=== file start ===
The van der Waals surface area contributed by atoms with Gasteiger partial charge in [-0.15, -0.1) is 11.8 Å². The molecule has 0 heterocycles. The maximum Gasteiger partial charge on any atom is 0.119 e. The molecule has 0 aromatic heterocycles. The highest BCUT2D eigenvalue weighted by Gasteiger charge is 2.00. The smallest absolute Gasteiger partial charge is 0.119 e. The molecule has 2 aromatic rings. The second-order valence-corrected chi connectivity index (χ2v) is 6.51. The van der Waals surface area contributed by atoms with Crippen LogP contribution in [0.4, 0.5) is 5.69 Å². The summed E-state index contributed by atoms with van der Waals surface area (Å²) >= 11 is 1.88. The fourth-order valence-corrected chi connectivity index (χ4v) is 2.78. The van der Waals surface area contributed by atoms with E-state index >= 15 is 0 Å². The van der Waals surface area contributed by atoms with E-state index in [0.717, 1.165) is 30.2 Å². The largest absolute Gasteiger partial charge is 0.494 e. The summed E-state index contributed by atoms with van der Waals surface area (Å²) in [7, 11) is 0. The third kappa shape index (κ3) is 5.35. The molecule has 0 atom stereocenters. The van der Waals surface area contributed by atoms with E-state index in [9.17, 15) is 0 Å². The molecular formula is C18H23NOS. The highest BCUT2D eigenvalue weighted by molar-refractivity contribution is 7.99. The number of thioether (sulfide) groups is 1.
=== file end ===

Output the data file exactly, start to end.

The van der Waals surface area contributed by atoms with Gasteiger partial charge in [-0.15, -0.1) is 11.8 Å². The molecule has 0 heterocycles. The maximum Gasteiger partial charge on any atom is 0.119 e. The molecule has 0 aromatic heterocycles. The highest BCUT2D eigenvalue weighted by Gasteiger charge is 2.00. The smallest absolute Gasteiger partial charge is 0.119 e. The molecule has 2 aromatic rings. The second-order valence-corrected chi connectivity index (χ2v) is 6.51. The van der Waals surface area contributed by atoms with Crippen LogP contribution in [0.4, 0.5) is 5.69 Å². The summed E-state index contributed by atoms with van der Waals surface area (Å²) >= 11 is 1.88. The fourth-order valence-corrected chi connectivity index (χ4v) is 2.78. The van der Waals surface area contributed by atoms with E-state index >= 15 is 0 Å². The van der Waals surface area contributed by atoms with E-state index in [0.717, 1.165) is 30.2 Å². The largest absolute Gasteiger partial charge is 0.494 e. The summed E-state index contributed by atoms with van der Waals surface area (Å²) in [7, 11) is 0. The third kappa shape index (κ3) is 5.35. The molecule has 0 atom stereocenters. The van der Waals surface area contributed by atoms with E-state index in [9.17, 15) is 0 Å². The molecular formula is C18H23NOS. The highest BCUT2D eigenvalue weighted by molar-refractivity contribution is 7.99. The number of thioether (sulfide) groups is 1.